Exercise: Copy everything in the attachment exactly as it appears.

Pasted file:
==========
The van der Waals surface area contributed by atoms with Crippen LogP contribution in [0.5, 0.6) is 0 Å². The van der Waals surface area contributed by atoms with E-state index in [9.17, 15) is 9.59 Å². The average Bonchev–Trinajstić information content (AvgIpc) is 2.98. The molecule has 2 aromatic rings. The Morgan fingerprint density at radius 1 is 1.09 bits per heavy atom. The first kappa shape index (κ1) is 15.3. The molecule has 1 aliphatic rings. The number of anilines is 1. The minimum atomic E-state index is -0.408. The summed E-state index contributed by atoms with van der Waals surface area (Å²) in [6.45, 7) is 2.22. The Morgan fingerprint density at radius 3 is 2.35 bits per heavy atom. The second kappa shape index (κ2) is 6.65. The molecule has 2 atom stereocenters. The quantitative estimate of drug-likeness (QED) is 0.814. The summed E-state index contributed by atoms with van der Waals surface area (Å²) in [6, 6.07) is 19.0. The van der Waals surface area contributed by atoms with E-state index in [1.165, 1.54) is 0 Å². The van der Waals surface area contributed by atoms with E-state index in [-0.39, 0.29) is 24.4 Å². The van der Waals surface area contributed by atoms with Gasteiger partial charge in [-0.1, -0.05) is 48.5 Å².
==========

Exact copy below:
The van der Waals surface area contributed by atoms with Crippen LogP contribution in [0.5, 0.6) is 0 Å². The van der Waals surface area contributed by atoms with E-state index in [9.17, 15) is 9.59 Å². The average Bonchev–Trinajstić information content (AvgIpc) is 2.98. The molecule has 2 aromatic rings. The Morgan fingerprint density at radius 1 is 1.09 bits per heavy atom. The first kappa shape index (κ1) is 15.3. The molecule has 1 aliphatic rings. The number of anilines is 1. The minimum atomic E-state index is -0.408. The summed E-state index contributed by atoms with van der Waals surface area (Å²) in [6.45, 7) is 2.22. The Morgan fingerprint density at radius 3 is 2.35 bits per heavy atom. The second kappa shape index (κ2) is 6.65. The molecule has 2 atom stereocenters. The quantitative estimate of drug-likeness (QED) is 0.814. The summed E-state index contributed by atoms with van der Waals surface area (Å²) in [6, 6.07) is 19.0. The van der Waals surface area contributed by atoms with E-state index in [1.165, 1.54) is 0 Å². The van der Waals surface area contributed by atoms with E-state index in [-0.39, 0.29) is 24.4 Å². The van der Waals surface area contributed by atoms with Gasteiger partial charge in [-0.1, -0.05) is 48.5 Å².